Haynes avoided being simply a House of Commons buffoon and was effective at going to see Conservative ministers, who liked him very much, even if his opening remark to them was "You know I hate Tories" with his big beaming smile.
Within 18 months of becoming an MP he took up Mrs Thatcher's offer to any member who had a problem with industry or unemployment in their constituency to come and knock on the door of No 10 Downing Street. Haynes had a group of factories which had run into severe difficulties and wanted to lay off some 400 people, so he got an appointment. He would regale his friends with how she met him at the door and offered him a drink. "I told her I didn't think Dennis Skinner would approve! She loved that and it broke the ice; the end result was that she gave me 10 minutes to put their case and, after looking at their export record, agreed to help them. As a result, no one was laid off."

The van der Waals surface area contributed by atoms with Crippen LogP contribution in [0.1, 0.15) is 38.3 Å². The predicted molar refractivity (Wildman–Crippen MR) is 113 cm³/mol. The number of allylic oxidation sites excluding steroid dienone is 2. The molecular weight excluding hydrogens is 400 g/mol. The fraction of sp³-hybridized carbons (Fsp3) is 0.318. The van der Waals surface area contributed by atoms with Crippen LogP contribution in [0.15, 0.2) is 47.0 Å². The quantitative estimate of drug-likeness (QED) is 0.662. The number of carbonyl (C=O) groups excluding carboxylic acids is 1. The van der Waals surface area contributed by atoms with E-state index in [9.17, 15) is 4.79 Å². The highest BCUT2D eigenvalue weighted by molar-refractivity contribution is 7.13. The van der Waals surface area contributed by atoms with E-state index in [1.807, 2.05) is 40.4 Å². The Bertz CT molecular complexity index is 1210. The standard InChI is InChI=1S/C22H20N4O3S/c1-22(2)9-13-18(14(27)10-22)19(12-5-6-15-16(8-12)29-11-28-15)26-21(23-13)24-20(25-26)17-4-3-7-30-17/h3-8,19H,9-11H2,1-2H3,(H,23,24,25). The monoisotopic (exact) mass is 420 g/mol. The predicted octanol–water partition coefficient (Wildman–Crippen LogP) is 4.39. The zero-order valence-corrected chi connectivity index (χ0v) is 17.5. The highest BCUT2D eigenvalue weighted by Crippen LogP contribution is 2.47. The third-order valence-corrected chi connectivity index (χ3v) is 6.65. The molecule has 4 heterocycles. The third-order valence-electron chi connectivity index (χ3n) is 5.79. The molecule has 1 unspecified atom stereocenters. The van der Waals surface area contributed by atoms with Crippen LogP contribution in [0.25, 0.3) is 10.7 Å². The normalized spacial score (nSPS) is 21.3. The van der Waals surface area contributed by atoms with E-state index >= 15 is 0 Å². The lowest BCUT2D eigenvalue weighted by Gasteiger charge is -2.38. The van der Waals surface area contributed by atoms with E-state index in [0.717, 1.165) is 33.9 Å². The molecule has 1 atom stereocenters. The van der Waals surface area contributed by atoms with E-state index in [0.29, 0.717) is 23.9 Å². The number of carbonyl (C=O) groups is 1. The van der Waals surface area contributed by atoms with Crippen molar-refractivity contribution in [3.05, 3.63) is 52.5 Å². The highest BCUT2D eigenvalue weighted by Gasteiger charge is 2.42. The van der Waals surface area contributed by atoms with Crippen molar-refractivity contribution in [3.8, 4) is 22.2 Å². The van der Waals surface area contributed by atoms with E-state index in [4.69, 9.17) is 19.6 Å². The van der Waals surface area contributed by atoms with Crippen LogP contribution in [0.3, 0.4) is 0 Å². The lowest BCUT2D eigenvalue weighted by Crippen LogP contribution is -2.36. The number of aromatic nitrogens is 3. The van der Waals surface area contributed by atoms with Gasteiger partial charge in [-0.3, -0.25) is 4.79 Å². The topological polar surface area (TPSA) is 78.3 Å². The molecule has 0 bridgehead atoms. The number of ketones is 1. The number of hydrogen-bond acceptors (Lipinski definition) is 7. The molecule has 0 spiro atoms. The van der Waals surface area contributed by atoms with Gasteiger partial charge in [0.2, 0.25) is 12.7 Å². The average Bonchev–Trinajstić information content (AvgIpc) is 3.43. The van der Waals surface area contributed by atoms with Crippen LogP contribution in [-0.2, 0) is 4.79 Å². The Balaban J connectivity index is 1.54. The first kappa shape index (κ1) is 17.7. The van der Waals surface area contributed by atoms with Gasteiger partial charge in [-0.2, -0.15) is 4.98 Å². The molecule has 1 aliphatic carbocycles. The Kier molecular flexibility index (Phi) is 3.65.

Haynes was spotted by Michael Cox, then the Opposition Chief Whip, as a likely member of his office. This was a perfect niche for him as he was both popular and dedicated to the good of the Labour Party and those whom he represented in Parliament. It gave him an authority as an opposition whip where people have to be cajoled by force of the whip's personality.
Frank Haynes would, I am pretty sure, not have passed any of the written tests now being imposed on potential Labour candidates for council elections in 1999. Nor would he have found the hurdles being erected for New Labour parliamentary candidates easy to jump. But, I am damn sure that the Town Hall in Mansfield, the offices of the Nottinghamshire County Council, and the Palace of Westminster would have been the poorer, without Haynes's forthright, breath of fresh air, and his irreverent, sincere and benign presence.
David Francis Haynes, coalminer and politician: born London 8 March 1926; MP (Labour) for Ashfield 1979-92; Opposition Whip 1985-90; married 1948 Vera Lancaster (one son, two daughters); died Jacksdale, Nottinghamshire 11 September 1998.Reuse content